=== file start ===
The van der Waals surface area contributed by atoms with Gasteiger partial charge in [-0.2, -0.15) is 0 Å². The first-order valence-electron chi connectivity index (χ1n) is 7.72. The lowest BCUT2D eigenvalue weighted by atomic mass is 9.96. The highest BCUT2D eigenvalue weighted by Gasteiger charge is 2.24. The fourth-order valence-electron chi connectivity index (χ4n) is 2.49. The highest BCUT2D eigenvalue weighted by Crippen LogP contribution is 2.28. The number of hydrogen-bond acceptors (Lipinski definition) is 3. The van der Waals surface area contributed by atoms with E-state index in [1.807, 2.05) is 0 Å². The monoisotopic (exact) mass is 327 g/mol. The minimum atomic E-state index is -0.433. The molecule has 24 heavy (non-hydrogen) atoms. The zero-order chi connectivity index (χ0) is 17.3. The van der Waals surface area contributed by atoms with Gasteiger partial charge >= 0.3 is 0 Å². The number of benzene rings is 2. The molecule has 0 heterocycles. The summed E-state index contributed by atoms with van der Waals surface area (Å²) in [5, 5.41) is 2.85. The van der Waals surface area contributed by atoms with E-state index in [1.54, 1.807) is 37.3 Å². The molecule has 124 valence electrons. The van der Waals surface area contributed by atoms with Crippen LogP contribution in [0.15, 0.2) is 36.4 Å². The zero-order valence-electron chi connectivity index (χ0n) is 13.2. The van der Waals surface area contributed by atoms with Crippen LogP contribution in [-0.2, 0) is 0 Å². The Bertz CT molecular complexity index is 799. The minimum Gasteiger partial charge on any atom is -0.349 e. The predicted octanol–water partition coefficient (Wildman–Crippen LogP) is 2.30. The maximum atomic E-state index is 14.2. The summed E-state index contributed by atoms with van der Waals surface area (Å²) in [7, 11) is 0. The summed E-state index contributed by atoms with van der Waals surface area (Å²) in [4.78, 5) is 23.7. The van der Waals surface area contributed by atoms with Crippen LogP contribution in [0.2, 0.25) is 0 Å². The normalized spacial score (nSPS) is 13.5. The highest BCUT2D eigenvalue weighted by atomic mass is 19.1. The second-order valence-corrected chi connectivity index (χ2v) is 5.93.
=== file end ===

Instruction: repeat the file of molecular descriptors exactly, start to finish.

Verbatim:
The van der Waals surface area contributed by atoms with Gasteiger partial charge in [-0.2, -0.15) is 0 Å². The first-order valence-electron chi connectivity index (χ1n) is 7.72. The lowest BCUT2D eigenvalue weighted by atomic mass is 9.96. The highest BCUT2D eigenvalue weighted by Gasteiger charge is 2.24. The fourth-order valence-electron chi connectivity index (χ4n) is 2.49. The highest BCUT2D eigenvalue weighted by Crippen LogP contribution is 2.28. The number of hydrogen-bond acceptors (Lipinski definition) is 3. The van der Waals surface area contributed by atoms with E-state index in [1.807, 2.05) is 0 Å². The monoisotopic (exact) mass is 327 g/mol. The minimum atomic E-state index is -0.433. The molecule has 24 heavy (non-hydrogen) atoms. The zero-order chi connectivity index (χ0) is 17.3. The van der Waals surface area contributed by atoms with Gasteiger partial charge >= 0.3 is 0 Å². The number of benzene rings is 2. The molecule has 0 heterocycles. The summed E-state index contributed by atoms with van der Waals surface area (Å²) in [5, 5.41) is 2.85. The van der Waals surface area contributed by atoms with E-state index in [1.54, 1.807) is 37.3 Å². The molecule has 124 valence electrons. The van der Waals surface area contributed by atoms with Crippen LogP contribution in [0.15, 0.2) is 36.4 Å². The zero-order valence-electron chi connectivity index (χ0n) is 13.2. The van der Waals surface area contributed by atoms with Crippen LogP contribution in [-0.2, 0) is 0 Å². The Bertz CT molecular complexity index is 799. The minimum Gasteiger partial charge on any atom is -0.349 e. The predicted octanol–water partition coefficient (Wildman–Crippen LogP) is 2.30. The maximum atomic E-state index is 14.2. The summed E-state index contributed by atoms with van der Waals surface area (Å²) in [7, 11) is 0. The summed E-state index contributed by atoms with van der Waals surface area (Å²) in [4.78, 5) is 23.7. The van der Waals surface area contributed by atoms with Crippen LogP contribution in [0.2, 0.25) is 0 Å². The normalized spacial score (nSPS) is 13.5. The highest BCUT2D eigenvalue weighted by atomic mass is 19.1. The second-order valence-corrected chi connectivity index (χ2v) is 5.93.